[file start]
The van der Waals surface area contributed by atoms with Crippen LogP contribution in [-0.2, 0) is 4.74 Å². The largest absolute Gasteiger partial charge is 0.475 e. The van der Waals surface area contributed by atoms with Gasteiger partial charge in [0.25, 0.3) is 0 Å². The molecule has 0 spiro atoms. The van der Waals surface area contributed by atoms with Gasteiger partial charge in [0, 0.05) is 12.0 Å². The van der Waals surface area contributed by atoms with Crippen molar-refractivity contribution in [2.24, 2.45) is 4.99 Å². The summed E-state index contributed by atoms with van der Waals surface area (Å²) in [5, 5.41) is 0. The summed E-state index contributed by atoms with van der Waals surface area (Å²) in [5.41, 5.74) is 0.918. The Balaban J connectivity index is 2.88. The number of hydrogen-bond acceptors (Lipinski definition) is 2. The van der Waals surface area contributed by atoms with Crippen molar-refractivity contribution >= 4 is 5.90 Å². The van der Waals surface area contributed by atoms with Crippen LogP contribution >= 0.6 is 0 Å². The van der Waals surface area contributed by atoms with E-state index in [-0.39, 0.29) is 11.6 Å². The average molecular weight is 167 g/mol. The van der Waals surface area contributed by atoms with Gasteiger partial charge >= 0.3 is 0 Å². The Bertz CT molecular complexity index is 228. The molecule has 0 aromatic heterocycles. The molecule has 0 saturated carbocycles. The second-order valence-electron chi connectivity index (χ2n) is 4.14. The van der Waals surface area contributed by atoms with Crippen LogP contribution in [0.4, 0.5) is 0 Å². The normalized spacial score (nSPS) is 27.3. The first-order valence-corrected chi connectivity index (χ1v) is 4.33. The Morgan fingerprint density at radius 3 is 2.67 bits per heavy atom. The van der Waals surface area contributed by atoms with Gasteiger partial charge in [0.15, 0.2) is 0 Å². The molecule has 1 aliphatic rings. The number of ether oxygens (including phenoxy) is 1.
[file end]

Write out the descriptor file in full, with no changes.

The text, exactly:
The van der Waals surface area contributed by atoms with Crippen LogP contribution in [-0.2, 0) is 4.74 Å². The largest absolute Gasteiger partial charge is 0.475 e. The van der Waals surface area contributed by atoms with Gasteiger partial charge in [0.25, 0.3) is 0 Å². The molecule has 0 spiro atoms. The van der Waals surface area contributed by atoms with Gasteiger partial charge in [0, 0.05) is 12.0 Å². The van der Waals surface area contributed by atoms with Crippen molar-refractivity contribution in [2.24, 2.45) is 4.99 Å². The summed E-state index contributed by atoms with van der Waals surface area (Å²) in [5, 5.41) is 0. The summed E-state index contributed by atoms with van der Waals surface area (Å²) in [5.41, 5.74) is 0.918. The Balaban J connectivity index is 2.88. The number of hydrogen-bond acceptors (Lipinski definition) is 2. The van der Waals surface area contributed by atoms with Crippen molar-refractivity contribution >= 4 is 5.90 Å². The van der Waals surface area contributed by atoms with Crippen LogP contribution >= 0.6 is 0 Å². The van der Waals surface area contributed by atoms with E-state index in [-0.39, 0.29) is 11.6 Å². The average molecular weight is 167 g/mol. The van der Waals surface area contributed by atoms with Gasteiger partial charge >= 0.3 is 0 Å². The Bertz CT molecular complexity index is 228. The molecule has 0 aromatic heterocycles. The molecule has 0 saturated carbocycles. The second-order valence-electron chi connectivity index (χ2n) is 4.14. The van der Waals surface area contributed by atoms with Crippen LogP contribution in [0.4, 0.5) is 0 Å². The normalized spacial score (nSPS) is 27.3. The first-order valence-corrected chi connectivity index (χ1v) is 4.33. The Morgan fingerprint density at radius 3 is 2.67 bits per heavy atom. The van der Waals surface area contributed by atoms with Gasteiger partial charge in [0.15, 0.2) is 0 Å². The molecule has 1 aliphatic rings. The number of ether oxygens (including phenoxy) is 1.